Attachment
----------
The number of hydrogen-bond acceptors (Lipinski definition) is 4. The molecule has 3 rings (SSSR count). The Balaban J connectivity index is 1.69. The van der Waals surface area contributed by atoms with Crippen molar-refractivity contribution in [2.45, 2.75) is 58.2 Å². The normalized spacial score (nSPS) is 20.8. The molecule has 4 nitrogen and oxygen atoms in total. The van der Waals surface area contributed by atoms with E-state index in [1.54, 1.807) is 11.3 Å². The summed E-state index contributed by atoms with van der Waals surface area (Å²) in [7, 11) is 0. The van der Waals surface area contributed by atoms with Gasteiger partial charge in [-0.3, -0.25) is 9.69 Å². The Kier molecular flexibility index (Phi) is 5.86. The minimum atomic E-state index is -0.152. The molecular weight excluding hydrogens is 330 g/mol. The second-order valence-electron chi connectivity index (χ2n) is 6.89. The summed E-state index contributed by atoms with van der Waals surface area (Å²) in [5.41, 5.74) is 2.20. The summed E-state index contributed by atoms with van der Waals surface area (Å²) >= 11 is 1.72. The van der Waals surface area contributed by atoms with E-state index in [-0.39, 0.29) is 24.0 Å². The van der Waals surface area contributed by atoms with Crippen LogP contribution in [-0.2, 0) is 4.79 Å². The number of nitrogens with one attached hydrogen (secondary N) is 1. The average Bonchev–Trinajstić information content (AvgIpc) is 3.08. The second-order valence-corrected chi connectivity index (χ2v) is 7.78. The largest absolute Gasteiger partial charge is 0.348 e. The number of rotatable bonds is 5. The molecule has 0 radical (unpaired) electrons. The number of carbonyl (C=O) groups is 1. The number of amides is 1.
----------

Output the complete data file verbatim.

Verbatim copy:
The number of hydrogen-bond acceptors (Lipinski definition) is 4. The molecule has 3 rings (SSSR count). The Balaban J connectivity index is 1.69. The van der Waals surface area contributed by atoms with Crippen molar-refractivity contribution in [2.45, 2.75) is 58.2 Å². The normalized spacial score (nSPS) is 20.8. The molecule has 4 nitrogen and oxygen atoms in total. The van der Waals surface area contributed by atoms with E-state index in [1.54, 1.807) is 11.3 Å². The summed E-state index contributed by atoms with van der Waals surface area (Å²) in [7, 11) is 0. The van der Waals surface area contributed by atoms with Gasteiger partial charge in [-0.3, -0.25) is 9.69 Å². The Kier molecular flexibility index (Phi) is 5.86. The minimum atomic E-state index is -0.152. The molecular weight excluding hydrogens is 330 g/mol. The second-order valence-electron chi connectivity index (χ2n) is 6.89. The summed E-state index contributed by atoms with van der Waals surface area (Å²) in [5.41, 5.74) is 2.20. The summed E-state index contributed by atoms with van der Waals surface area (Å²) >= 11 is 1.72. The van der Waals surface area contributed by atoms with E-state index in [-0.39, 0.29) is 24.0 Å². The van der Waals surface area contributed by atoms with Crippen LogP contribution in [-0.2, 0) is 4.79 Å². The number of nitrogens with one attached hydrogen (secondary N) is 1. The average Bonchev–Trinajstić information content (AvgIpc) is 3.08. The second-order valence-corrected chi connectivity index (χ2v) is 7.78. The largest absolute Gasteiger partial charge is 0.348 e. The number of rotatable bonds is 5. The molecule has 0 radical (unpaired) electrons. The number of carbonyl (C=O) groups is 1. The number of amides is 1.